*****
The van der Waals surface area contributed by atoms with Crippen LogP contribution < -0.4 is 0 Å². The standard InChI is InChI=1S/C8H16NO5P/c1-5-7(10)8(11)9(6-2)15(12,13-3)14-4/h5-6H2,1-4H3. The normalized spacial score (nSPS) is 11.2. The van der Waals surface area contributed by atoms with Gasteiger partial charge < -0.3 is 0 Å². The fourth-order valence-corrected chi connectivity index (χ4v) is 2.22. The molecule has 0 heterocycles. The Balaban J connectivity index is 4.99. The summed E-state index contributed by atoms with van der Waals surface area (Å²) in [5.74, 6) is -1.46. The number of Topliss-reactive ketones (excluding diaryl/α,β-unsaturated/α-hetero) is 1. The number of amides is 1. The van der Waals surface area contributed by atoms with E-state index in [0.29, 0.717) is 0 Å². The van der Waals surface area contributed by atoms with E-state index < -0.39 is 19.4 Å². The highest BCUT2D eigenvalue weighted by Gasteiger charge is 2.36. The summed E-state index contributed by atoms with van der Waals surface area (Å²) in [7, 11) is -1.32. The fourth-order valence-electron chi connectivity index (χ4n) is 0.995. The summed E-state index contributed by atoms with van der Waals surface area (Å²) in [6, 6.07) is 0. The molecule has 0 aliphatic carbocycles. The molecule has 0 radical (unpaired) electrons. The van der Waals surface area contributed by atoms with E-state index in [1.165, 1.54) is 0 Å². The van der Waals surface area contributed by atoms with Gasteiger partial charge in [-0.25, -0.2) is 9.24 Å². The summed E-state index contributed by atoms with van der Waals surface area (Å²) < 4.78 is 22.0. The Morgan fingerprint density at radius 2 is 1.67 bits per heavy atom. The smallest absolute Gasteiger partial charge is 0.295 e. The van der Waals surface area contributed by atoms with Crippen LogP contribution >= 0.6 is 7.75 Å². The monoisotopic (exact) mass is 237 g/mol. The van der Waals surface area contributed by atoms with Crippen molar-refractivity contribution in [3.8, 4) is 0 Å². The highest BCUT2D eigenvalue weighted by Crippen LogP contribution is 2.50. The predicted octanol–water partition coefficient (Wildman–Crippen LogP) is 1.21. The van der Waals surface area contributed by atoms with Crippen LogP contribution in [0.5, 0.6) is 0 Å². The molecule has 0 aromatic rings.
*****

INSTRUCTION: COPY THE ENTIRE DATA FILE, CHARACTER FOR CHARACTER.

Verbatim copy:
The van der Waals surface area contributed by atoms with Crippen LogP contribution < -0.4 is 0 Å². The standard InChI is InChI=1S/C8H16NO5P/c1-5-7(10)8(11)9(6-2)15(12,13-3)14-4/h5-6H2,1-4H3. The normalized spacial score (nSPS) is 11.2. The van der Waals surface area contributed by atoms with Gasteiger partial charge < -0.3 is 0 Å². The fourth-order valence-corrected chi connectivity index (χ4v) is 2.22. The molecule has 0 heterocycles. The Balaban J connectivity index is 4.99. The summed E-state index contributed by atoms with van der Waals surface area (Å²) in [5.74, 6) is -1.46. The number of Topliss-reactive ketones (excluding diaryl/α,β-unsaturated/α-hetero) is 1. The number of amides is 1. The van der Waals surface area contributed by atoms with E-state index in [0.29, 0.717) is 0 Å². The van der Waals surface area contributed by atoms with E-state index < -0.39 is 19.4 Å². The highest BCUT2D eigenvalue weighted by Gasteiger charge is 2.36. The summed E-state index contributed by atoms with van der Waals surface area (Å²) in [7, 11) is -1.32. The fourth-order valence-electron chi connectivity index (χ4n) is 0.995. The summed E-state index contributed by atoms with van der Waals surface area (Å²) in [6, 6.07) is 0. The molecule has 0 aliphatic carbocycles. The molecule has 0 radical (unpaired) electrons. The van der Waals surface area contributed by atoms with E-state index in [1.165, 1.54) is 0 Å². The van der Waals surface area contributed by atoms with Gasteiger partial charge in [-0.25, -0.2) is 9.24 Å². The summed E-state index contributed by atoms with van der Waals surface area (Å²) < 4.78 is 22.0. The Morgan fingerprint density at radius 2 is 1.67 bits per heavy atom. The smallest absolute Gasteiger partial charge is 0.295 e. The van der Waals surface area contributed by atoms with Crippen LogP contribution >= 0.6 is 7.75 Å². The monoisotopic (exact) mass is 237 g/mol. The van der Waals surface area contributed by atoms with Crippen molar-refractivity contribution in [3.8, 4) is 0 Å². The highest BCUT2D eigenvalue weighted by Crippen LogP contribution is 2.50. The predicted octanol–water partition coefficient (Wildman–Crippen LogP) is 1.21. The van der Waals surface area contributed by atoms with Crippen LogP contribution in [0.5, 0.6) is 0 Å². The molecule has 0 aromatic rings.